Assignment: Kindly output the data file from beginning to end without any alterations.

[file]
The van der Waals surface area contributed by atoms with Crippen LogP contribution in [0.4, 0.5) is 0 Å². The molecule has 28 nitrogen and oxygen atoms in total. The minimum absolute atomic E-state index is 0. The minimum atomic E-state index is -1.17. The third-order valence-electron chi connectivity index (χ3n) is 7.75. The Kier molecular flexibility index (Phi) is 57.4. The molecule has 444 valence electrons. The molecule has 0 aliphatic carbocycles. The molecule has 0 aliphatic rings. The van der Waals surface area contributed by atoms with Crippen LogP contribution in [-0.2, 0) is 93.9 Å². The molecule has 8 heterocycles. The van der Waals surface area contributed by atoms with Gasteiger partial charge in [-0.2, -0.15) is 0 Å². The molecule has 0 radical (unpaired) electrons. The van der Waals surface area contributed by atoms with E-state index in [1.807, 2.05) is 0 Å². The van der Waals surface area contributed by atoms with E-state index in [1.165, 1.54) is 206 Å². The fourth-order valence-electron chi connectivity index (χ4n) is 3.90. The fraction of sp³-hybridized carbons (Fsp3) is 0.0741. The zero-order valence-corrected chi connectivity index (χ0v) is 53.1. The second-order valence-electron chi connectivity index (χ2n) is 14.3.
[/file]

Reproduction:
The van der Waals surface area contributed by atoms with Crippen LogP contribution in [0.4, 0.5) is 0 Å². The molecule has 28 nitrogen and oxygen atoms in total. The minimum absolute atomic E-state index is 0. The minimum atomic E-state index is -1.17. The third-order valence-electron chi connectivity index (χ3n) is 7.75. The Kier molecular flexibility index (Phi) is 57.4. The molecule has 444 valence electrons. The molecule has 0 aliphatic carbocycles. The molecule has 0 aliphatic rings. The van der Waals surface area contributed by atoms with Crippen LogP contribution in [-0.2, 0) is 93.9 Å². The molecule has 8 heterocycles. The van der Waals surface area contributed by atoms with Gasteiger partial charge in [-0.2, -0.15) is 0 Å². The molecule has 0 radical (unpaired) electrons. The van der Waals surface area contributed by atoms with E-state index in [1.807, 2.05) is 0 Å². The van der Waals surface area contributed by atoms with E-state index in [1.165, 1.54) is 206 Å². The fourth-order valence-electron chi connectivity index (χ4n) is 3.90. The fraction of sp³-hybridized carbons (Fsp3) is 0.0741. The zero-order valence-corrected chi connectivity index (χ0v) is 53.1. The second-order valence-electron chi connectivity index (χ2n) is 14.3.